Click here and join us at FUNdamentalsoccer.com to see more of what Pat Ferre has to say about Body Language.

Pat Ferre

USSF Referee Grade 15 Emeritus

USSF Referee Instructor

USSF Referee Assessor/Assignor

District-7 Youth Referee Administrator (DYRA)

SunPower and Fundamental Soccer Helping Players

Sun power LogoFun Logo

SunPower by QHS and FUN Soccer Enterprises. have formed an alliance to create greater opportunity for Players  to experience the sport of soccer. Families looking for ways to lower their monthly electric bills can find a simple, cost effective, and environmentally friendly way to do this. You can support our partnership by inviting SunPower by QHS to demonstrate the benefits of solar in your home. With each new solar system that you or your referral purchases, SunPower by Quality Home Services will donate $500 to the FUN Soccer Scholarship Fund Program. For additional information regarding this opportunity, please contact Karl Dewazien. (559-447-1869)

 

A Coach’s Plea (Part 1)

 I am here, on time.

My mortgage is two-weeks late; my oldest child is suffering through a medication change and trouble at school; my youngest child begged me not to leave, and my husband and I haven’t looked each other in the eye for days. I spent much of the day holding my aging dog as she recovered from a seizure.

But none of this matters now. I am here. I compose myself and prepare for the next 90 minutes on the field with your child. And mine; she has already leapt from the car and disappeared into the growing crowd of girls.

Sometimes you wave as you drive away, and sometimes you don’t. It usually depends if we won the previous weekend and if you felt your child had been given an appropriate amount of play time.

Your daughter is funny and kind and thoughtful. And tonight your daughter had a great practice. She struggled with a new skill and shook off a solid smack to her ear from a ball. And, we laughed. She also told me something that has been bothering her, asking shyly that I not tell anyone.

I explained why she was subbed off last game. She nodded in agreement and asked how to get better. We hugged, she thanked me, and we moved on.

Coach A. Bilson  

Letter to the Editor

EXCELLENT Koach Karl!!!!! The point about coach’s stop learning in your article, “Become a Soccer Intellectual” is so true.

The idea of reading and studying the sport has taken a knock in the past decade. This maybe the result of TV and the easy access to DVD’s as so many ideas have moved to a TV screen and so it is far easier to sit and watch whereas reading takes effort & concentration.

These two skills seem to be in short supply when you observe many youth & college games.

Between the game habit of both players & coaches of a decade ago where coaches had to search more for ideas or you saw a clever idea by an opponent. This learning energy seems to have slowed down and with it the search to learn more.

Plus everyone jumps on the latest band wagon like warm up games of “tiki-taka.” It seems to be the “in” game but even Pep Guardiola its biggest proponent has moved on…

Click here and join us at FUNdamentalsoccer.com to see the rest of Graham’s thoughts on Becoming a Soccer Intellectual.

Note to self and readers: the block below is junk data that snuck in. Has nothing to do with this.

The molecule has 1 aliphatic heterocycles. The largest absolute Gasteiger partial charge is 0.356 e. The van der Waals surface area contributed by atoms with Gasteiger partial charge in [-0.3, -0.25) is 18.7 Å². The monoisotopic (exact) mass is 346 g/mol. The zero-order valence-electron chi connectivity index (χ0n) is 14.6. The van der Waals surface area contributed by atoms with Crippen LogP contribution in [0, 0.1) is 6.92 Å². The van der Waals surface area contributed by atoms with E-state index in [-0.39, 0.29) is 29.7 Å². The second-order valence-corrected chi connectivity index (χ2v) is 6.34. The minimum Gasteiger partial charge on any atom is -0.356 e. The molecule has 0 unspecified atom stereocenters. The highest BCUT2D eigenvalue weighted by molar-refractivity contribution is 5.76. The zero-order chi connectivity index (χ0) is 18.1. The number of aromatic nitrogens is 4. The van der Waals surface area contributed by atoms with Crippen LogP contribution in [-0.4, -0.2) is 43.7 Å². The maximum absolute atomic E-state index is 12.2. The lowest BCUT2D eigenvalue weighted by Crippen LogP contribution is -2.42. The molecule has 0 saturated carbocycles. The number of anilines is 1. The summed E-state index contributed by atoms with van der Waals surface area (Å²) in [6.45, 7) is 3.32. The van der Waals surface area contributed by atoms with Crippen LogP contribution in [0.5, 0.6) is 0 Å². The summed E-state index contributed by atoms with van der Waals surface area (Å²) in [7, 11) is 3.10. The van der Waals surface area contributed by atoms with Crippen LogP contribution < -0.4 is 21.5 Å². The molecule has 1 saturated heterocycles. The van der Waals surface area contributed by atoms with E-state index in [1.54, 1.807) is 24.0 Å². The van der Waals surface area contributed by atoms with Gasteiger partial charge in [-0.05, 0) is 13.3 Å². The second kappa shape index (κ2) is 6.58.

Graham Ramsay

Executive Director, The Soccer School (est. 1969)
ramsaysoccer@yahoo.com

“Losing Sucks”

Players/Coaches/Parents “Losing Sucks”. There is just no other way to frame it.

In your life, there will be many things that you invest yourself in — be it financially in a business or the stock market, physically in a job or sport (soccer). No matter what it is, you will sometimes lose … and that’s ok.  It will hurt.

It may bruise your ego or lessen your confidence. It could make you cry, or make you angry. It may cause you to go silent and avoid the outside world, or it could make you want to scream at everyone you see. But, that’s all ok. You will be ok.

People around you may not understand what losing means to you. You may be made fun of. You might be told to “suck it up”. You might even be called a loser.  That’s all ok. You’re going to be fine.

Losing, and the emotions that you experience as a result of it, are normal. When you lose, you should be prepared to accept it, honor it and move on.

The world today is going to try to protect your feelings by convincing you that even when you lose, you still win. I’m sorry, but the world is wrong. And, it would be a disservice to you to tell you any different.  This isn’t how life works.

Life doesn’t care about your feelings. You won’t be getting a medal when you lose a game. Always remember you are NOT entitled to victory. Victory is earned. And, even when you give it your best, that still may not be good enough. And, that’s ok.

Losing isn’t fun, but that doesn’t mean winning is everything either. You don’t need to be the best of everyone, you only need to be the best of you. Focus on the experience and less on the result. Learn everything you can along the way. Losing builds character and makes you a better you. Losing gracefully makes you a better player.

Take big risks often, follow the path less travelled and don’t be afraid to fail. Do those things with confidence and conviction and I promise you that the victories will taste even sweeter.

Losing sucks, but always remember … That’s OK.

Written by Dana Severson is the Director of Marketing at Promoter.io 

LOSING MAY SUCK, BUT… 

The Outcome of Our Children Is Infinitely More Important

Than The Outcome of Any Game They Will Ever Play!   -Karl Dewazien